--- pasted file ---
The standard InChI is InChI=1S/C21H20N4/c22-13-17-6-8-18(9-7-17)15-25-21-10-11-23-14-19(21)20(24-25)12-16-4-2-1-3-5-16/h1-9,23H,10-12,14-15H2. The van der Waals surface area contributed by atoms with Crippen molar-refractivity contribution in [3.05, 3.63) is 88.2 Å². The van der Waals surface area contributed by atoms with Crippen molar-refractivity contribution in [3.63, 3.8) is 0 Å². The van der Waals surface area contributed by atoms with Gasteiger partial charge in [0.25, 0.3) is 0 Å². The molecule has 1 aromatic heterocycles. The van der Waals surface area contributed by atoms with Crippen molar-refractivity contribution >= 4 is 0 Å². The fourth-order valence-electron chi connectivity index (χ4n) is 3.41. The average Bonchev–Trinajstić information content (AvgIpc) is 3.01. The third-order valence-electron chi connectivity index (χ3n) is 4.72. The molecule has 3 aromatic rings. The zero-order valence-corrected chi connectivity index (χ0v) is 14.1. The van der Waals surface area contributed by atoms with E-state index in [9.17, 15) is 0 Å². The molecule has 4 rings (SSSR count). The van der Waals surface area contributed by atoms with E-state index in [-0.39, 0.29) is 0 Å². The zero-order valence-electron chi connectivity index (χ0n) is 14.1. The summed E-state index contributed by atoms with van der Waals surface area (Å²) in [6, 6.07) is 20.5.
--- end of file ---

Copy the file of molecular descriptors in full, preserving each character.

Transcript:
The standard InChI is InChI=1S/C21H20N4/c22-13-17-6-8-18(9-7-17)15-25-21-10-11-23-14-19(21)20(24-25)12-16-4-2-1-3-5-16/h1-9,23H,10-12,14-15H2. The van der Waals surface area contributed by atoms with Crippen molar-refractivity contribution in [3.05, 3.63) is 88.2 Å². The van der Waals surface area contributed by atoms with Crippen molar-refractivity contribution in [3.63, 3.8) is 0 Å². The van der Waals surface area contributed by atoms with Gasteiger partial charge in [0.25, 0.3) is 0 Å². The molecule has 1 aromatic heterocycles. The van der Waals surface area contributed by atoms with Crippen molar-refractivity contribution >= 4 is 0 Å². The fourth-order valence-electron chi connectivity index (χ4n) is 3.41. The average Bonchev–Trinajstić information content (AvgIpc) is 3.01. The third-order valence-electron chi connectivity index (χ3n) is 4.72. The molecule has 3 aromatic rings. The zero-order valence-corrected chi connectivity index (χ0v) is 14.1. The van der Waals surface area contributed by atoms with E-state index in [9.17, 15) is 0 Å². The molecule has 4 rings (SSSR count). The van der Waals surface area contributed by atoms with E-state index in [-0.39, 0.29) is 0 Å². The zero-order valence-electron chi connectivity index (χ0n) is 14.1. The summed E-state index contributed by atoms with van der Waals surface area (Å²) in [6, 6.07) is 20.5.